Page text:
Halloween can be a scary time of year for people withor who struggle with healthy eating habits.
With piles of candy and other sweets everywhere from school to the office to front-and-center displays in grocery and drug stores, temptation is all around. Add to that the loads of candy kids bring home from a night of trick-or-treating, and overindulging can seem impossible to avoid.
“For many who struggle with disordered eating or who carry extra weight, Halloween can literally be a tricky time,” said Nina Crowley, Ph.D., a registered dietitian nutritionist and health psychologist working as the metabolic and bariatric surgery coordinator at the Medical University of South Carolina. “Even for those without a history of an eating disorder, your pattern may be that you historically overindulge which sets the tone for the following days or weeks.”
It can be especially difficult for people with. BED is one of the more recently recognized eating disorders, formally added to the latest edition of the Diagnostic and Statistical Manual of Mental Disorders (DSM-5), the medical guidebook of psychiatric conditions, when it was last updated in 2013.
Binge eating disorder is characterized by recurrent episodes of eating large quantities of food, often very quickly and to the point of discomfort; a feeling of loss of control during the episodes; and experiencing shame or guilt afterwards. Unlike people with the eating disorder bulimia, people with BED do not engage in purging to counteract the bingeing.
It’s the most common eating disorder in the United States, according to the National Eating Disorders Association.
Dr. Julie Friedman, executive director oftreatment and recovery at Eating Recovery Center, explains that at a neuropsychological level, people with BED respond more to food cues, like the very sight of food, which can be hard to avoid during the Halloween season.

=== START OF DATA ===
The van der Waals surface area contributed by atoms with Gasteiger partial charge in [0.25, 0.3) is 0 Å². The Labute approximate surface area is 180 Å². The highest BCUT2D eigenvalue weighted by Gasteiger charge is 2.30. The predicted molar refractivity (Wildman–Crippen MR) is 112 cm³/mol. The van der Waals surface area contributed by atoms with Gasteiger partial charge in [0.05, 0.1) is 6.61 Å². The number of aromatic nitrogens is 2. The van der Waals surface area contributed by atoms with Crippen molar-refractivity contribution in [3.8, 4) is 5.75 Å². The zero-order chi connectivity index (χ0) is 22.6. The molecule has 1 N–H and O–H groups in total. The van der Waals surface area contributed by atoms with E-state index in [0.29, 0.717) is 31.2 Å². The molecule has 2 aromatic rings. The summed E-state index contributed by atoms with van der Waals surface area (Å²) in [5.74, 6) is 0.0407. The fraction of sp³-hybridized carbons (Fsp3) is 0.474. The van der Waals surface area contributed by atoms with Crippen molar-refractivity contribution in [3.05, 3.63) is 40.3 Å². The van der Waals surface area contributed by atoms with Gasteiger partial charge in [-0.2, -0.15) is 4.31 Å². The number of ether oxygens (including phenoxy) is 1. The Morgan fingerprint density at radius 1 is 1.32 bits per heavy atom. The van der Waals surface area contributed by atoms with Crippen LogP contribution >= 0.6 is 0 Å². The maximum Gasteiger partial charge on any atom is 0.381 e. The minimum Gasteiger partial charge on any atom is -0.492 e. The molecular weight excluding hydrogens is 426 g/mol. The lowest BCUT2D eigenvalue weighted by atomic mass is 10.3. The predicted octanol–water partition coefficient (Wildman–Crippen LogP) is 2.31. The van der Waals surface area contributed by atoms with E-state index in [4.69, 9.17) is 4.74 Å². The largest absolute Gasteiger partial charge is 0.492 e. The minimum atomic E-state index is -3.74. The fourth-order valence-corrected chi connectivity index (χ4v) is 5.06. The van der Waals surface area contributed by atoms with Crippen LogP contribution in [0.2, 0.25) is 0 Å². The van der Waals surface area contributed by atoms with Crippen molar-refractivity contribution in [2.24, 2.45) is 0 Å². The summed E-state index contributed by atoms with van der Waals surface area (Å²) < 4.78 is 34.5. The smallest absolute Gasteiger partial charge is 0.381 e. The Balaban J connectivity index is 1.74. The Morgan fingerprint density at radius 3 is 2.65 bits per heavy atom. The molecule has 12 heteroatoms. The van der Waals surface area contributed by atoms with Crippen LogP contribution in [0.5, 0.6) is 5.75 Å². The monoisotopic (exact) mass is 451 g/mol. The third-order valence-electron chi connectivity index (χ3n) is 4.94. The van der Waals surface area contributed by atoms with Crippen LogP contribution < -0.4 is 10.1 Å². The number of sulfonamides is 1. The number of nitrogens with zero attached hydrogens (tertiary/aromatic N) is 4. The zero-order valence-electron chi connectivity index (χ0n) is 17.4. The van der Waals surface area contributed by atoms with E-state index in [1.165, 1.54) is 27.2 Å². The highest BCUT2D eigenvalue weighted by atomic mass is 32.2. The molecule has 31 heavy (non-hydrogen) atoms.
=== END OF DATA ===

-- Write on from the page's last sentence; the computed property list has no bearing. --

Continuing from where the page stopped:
“In the reward center of the brain in people with binge eating disorder there’s less activity, and at the same time when they do eat, they get a lot of dopamine, or that feel-good chemical, being released in their brain,” she told CBS News. “So this combination of having a diminishing rewards system and then when I eat or even look at food, I get this very good feeling from it, that creates a habit and a learning pattern very easily.”
Binge eating disorder can be treated with cognitive behavioral therapy, help from a dietitian, and in some cases, medication such as a prescription antidepressant.
Experts offer the following tips to help keep the urge to binge at bay this time of year:
Limit the amount of “trigger foods” in your environment. If you know certain foods tend to trigger a binge, experts recommend restricting the amount you have in your home.
“It’s not that you don’t have candy in your house at all. It’s limiting the access. Not having it a month before Halloween and not buying way more than you’ll ever use,” Friedman said.
Don’t totally deprive yourself. Friedman suggests planning ahead for a snack that includes the candy or food that you want at a frequency that is tolerable and in a way that is not emotional and impulsive. “For example, when you’re at work, allow yourself to have three candies from the candy dish, you do it, you call it a day and then you limit your access to that candy at home,” she said.
Have regular, balanced meals. Getting too hungry will increase the likelihood of bingeing. Make sure you eat at regular times and that your meals are nutritious. If you snack, try to choose an option that is both filling and satisfying.
Get enough sleep.can increase the tendency to binge eat and bingeing can be a coping mechanism for people seeking to relax from a hectic schedule. “This tends to be a very busy time of year, this sort of lead-up to the holidays. People tend to sleep less, and they’re stressed more,” Friedman said.
She suggests taking a breath and scheduling some down-time to experience a pleasurable activity that doesn’t involve eating. “Building that time in and making sure you get enough sleep are really important pieces of this,” she said.
Give away Halloween treats. Most children will come home with a huge haul of candy after a night of trick-or-treating “Keep an amount that’s reasonable for the kids. Decide ahead of time with your children what a reasonable amount is, what we can consume in about a week. They collect about four times more than they need, typically.” Friedman said. After that, donate the rest of the unopened candy to a local charitable organization or community center. “It’s a really good strategy both for the kids and for the parents,” she said.
Source Article from http://feeds.cbsnews.com/~r/CBSNewsHealth/~3/zzeTbIq9C2A/Leave a reply →